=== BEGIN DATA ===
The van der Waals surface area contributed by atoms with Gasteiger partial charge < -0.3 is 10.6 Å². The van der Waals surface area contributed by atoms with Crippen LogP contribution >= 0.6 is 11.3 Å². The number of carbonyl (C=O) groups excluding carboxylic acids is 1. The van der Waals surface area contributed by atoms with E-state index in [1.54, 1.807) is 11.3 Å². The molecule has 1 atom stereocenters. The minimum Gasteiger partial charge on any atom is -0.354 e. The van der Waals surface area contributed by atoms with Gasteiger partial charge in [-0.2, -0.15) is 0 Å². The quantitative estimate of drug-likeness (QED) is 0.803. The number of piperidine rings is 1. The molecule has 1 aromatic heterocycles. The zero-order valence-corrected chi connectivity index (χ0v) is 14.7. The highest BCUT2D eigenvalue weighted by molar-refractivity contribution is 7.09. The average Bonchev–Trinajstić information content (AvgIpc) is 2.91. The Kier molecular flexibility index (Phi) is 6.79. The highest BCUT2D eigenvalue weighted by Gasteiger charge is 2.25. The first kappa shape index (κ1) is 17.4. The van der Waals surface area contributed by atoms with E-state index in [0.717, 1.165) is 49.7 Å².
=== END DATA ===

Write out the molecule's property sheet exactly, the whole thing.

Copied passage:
The van der Waals surface area contributed by atoms with Gasteiger partial charge < -0.3 is 10.6 Å². The van der Waals surface area contributed by atoms with Crippen LogP contribution >= 0.6 is 11.3 Å². The number of carbonyl (C=O) groups excluding carboxylic acids is 1. The van der Waals surface area contributed by atoms with E-state index in [1.54, 1.807) is 11.3 Å². The molecule has 1 atom stereocenters. The minimum Gasteiger partial charge on any atom is -0.354 e. The van der Waals surface area contributed by atoms with Gasteiger partial charge in [-0.2, -0.15) is 0 Å². The quantitative estimate of drug-likeness (QED) is 0.803. The number of piperidine rings is 1. The molecule has 1 aromatic heterocycles. The zero-order valence-corrected chi connectivity index (χ0v) is 14.7. The highest BCUT2D eigenvalue weighted by molar-refractivity contribution is 7.09. The average Bonchev–Trinajstić information content (AvgIpc) is 2.91. The Kier molecular flexibility index (Phi) is 6.79. The highest BCUT2D eigenvalue weighted by Gasteiger charge is 2.25. The first kappa shape index (κ1) is 17.4. The van der Waals surface area contributed by atoms with E-state index in [0.717, 1.165) is 49.7 Å².